Wednesday, January 15, 2014

Traditional publishing part II (learning the rules)

So, I needed to research my market and learn the unspoken rules. I chose Love Inspired Historical, which is an imprint of Harlequin and joined their book club. Yep, I get four books a month and read them all whether I like them or not. It's kind of like broccoli, I guess. I rate most of the ones I have finished, so if you ever get curious you can click on my Goodreads account and see them. Also, if you ever clicked on my Goodreads account and wondered why I am always reading romance novels, that is the reason. I actually prefer classics, sci-fi/fantasy, and postmodern books.

After reading many LIH (the abbreviation for said imprint), I discovered the Harlequin social network. I knew about it before December, but I really did not want to add another social network to my list of things to do. Still, it is one of those unspoken requirements that will give you a plus. So, I joined. The first week of December was great, they had an open house with a lot of giveaways and I even won two! Plus they have aspiring writer boards where you all encourage each other to finish your novel. After checking all the requirements and making sure I met them, last Monday, I hit send and submitted it electronically.

Now, writing 70,000 words is not a walk in the park. With all my other duties, it took 6 months. Then I had two beta readers look at it, and since I have decided I cannot write a query letter to save my life I hired someone to critique mine (she just rewrote it because it was that bad and referred me to websites with query samples on them). Yes, I have read other people's queries that were accepted and done my best to model mine after them, but I fall flat on my face. Instead of empowered and excited, they read like a whiney idiot wrote them. I can write a story in the style of any author you give me, but ask me to write a query letter after one of the hundreds I have read and my head flies out the door. I think somehow it gets screwed up because I am writing from my personal point of view and not someone else's.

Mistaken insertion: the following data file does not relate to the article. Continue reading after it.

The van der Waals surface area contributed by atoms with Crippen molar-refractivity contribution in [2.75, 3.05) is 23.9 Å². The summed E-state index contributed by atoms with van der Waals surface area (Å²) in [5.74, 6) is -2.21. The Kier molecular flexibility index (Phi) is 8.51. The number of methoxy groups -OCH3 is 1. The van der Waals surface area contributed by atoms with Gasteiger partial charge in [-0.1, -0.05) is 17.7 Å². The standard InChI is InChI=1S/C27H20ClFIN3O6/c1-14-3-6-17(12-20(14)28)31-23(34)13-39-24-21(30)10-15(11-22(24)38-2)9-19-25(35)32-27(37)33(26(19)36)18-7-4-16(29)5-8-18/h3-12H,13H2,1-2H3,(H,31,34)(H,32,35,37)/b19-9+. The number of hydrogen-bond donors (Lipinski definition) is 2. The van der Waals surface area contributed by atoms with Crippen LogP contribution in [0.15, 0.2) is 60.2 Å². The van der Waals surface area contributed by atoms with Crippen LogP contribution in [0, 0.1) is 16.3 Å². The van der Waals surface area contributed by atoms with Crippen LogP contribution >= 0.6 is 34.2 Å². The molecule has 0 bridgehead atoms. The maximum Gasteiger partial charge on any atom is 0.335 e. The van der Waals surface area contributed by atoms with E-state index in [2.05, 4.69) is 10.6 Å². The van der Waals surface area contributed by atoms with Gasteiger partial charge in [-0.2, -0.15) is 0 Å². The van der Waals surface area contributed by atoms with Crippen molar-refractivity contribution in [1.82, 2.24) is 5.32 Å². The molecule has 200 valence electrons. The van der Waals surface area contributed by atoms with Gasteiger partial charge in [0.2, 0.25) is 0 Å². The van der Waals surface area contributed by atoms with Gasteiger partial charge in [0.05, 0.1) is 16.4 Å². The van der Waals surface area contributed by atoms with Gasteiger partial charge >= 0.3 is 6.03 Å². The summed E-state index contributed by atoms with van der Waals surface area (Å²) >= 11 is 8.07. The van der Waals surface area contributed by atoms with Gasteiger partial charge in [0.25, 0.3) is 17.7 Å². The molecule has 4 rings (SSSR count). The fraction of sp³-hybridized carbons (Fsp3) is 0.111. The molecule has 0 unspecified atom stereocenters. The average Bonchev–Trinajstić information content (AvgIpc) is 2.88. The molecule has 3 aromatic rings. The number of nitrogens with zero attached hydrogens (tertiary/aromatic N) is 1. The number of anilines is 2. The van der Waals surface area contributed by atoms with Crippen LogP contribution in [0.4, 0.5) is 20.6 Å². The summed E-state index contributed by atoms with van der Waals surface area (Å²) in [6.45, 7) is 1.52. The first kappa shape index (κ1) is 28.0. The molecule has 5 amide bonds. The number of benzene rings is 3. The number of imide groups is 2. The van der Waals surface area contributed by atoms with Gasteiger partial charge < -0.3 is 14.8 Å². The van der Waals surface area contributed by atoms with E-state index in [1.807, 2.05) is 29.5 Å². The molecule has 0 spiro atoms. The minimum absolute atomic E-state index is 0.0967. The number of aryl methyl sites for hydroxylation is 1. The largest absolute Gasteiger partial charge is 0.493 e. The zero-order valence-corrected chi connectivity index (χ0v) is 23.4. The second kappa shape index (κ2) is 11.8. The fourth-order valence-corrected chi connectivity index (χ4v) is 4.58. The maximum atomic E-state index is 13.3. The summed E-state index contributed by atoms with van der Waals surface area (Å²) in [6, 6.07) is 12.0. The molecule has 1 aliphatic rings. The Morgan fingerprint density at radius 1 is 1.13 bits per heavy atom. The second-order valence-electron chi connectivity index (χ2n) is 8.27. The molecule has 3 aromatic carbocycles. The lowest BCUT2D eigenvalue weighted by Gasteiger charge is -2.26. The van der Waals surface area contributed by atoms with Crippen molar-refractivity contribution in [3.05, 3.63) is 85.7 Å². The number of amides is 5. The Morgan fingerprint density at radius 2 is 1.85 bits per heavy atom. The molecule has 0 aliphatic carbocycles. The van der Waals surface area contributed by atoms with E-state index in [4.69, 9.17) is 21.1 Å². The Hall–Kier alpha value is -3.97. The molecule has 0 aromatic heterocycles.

So after making sure all my p's and q's were straight, I sent it, hoping there were not too many typos. Like a self-published piece, you should have as many people edit and look at it as you can afford and find. I could find two free beta readers that I was able to afford.

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